Commonwealth Games Federation president Louise Martin will meet with his Indian Olympic Association counterpart Narinder Batra this week, and the CGF is “cautiously optimistic” that a boycott of the 2022 Games in the English city of Birmingham by the IOA over the decision to drop shooting from the sports programme can be avoided.
CGF chief executive officer David Grevemberg said to the New India Express: “We are very encouraged by the tone of discussions in the multiple correspondence that have been exchanged between Batra and our president.
“The three areas or topics for discussion are concerns around shooting, the legacy of Delhi 2010,how Indian sport has transformed, where it is going now, and transformation 2022 goals.”
However, the CGF will not budge on dropping shooting from the programme, Grevemberg said.
“The programme is what it is today. These are the decisions in our constitution. This is not your money or my money, this is the British government’s money, this decision wasn’t taken by one person.”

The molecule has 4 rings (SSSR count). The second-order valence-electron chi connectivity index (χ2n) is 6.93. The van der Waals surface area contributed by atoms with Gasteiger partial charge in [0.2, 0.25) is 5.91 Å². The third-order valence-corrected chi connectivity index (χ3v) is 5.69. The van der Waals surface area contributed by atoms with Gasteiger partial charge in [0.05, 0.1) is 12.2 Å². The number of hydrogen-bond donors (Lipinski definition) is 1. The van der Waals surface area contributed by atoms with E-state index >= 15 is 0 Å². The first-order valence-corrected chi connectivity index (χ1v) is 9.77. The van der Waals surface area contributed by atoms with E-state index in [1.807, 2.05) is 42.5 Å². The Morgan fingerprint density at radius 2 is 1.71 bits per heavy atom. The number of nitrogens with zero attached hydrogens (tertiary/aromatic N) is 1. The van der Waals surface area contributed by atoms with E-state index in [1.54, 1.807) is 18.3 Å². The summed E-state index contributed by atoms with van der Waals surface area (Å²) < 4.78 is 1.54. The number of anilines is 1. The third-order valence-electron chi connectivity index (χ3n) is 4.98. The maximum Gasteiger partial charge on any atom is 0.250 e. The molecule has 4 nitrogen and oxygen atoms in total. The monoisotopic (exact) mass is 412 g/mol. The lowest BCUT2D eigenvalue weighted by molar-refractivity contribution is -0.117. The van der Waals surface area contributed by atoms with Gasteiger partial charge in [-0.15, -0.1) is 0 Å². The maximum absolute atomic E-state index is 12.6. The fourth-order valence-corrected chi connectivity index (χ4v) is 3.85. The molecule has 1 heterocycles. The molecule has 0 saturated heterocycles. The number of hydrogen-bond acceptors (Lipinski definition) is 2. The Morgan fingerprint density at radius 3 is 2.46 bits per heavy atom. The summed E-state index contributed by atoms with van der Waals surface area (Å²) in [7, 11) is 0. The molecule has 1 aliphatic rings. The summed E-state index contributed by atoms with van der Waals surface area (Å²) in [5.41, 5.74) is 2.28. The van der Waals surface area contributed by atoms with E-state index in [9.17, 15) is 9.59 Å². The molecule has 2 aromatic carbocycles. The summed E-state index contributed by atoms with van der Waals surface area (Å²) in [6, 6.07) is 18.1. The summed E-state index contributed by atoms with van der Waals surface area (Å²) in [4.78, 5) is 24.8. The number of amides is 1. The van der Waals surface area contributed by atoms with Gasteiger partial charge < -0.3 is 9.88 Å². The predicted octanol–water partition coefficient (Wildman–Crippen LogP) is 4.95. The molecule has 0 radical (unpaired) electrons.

In September,Batra had said the country should stop entering the Commonwealth Games, citing the poor level of competition.
“India as a country, in sports, should withdraw out of Commonwealth totally,” Batra told Agence France-Presse. “I feel there is not sufficient level of competition, leaving aside two or three sports. It doesn’t leave anyone anywhere with this low level of competition.
“India should be participating in world events and world championships, which earn Olympic ranking points.”
The comments came amid a row between Indian sports officials and the Commonwealth Games over shooting being removed from the programme for the 2022 event. India has a strong shooting team and topped the shooting medal table at the last Commonwealth Games, in Australia in 2018.
One of the reasons for shooting’s absence from the Birmingham 2022 programme is the planned venue. The International Shooting Sport Federation (ISSF) and other shooting bodies would have preferred a four-discipline shooting programme at a venue in Bisley, Surrey, as opposed to the fewer disciplines that had been offered in a Birmingham-based venue.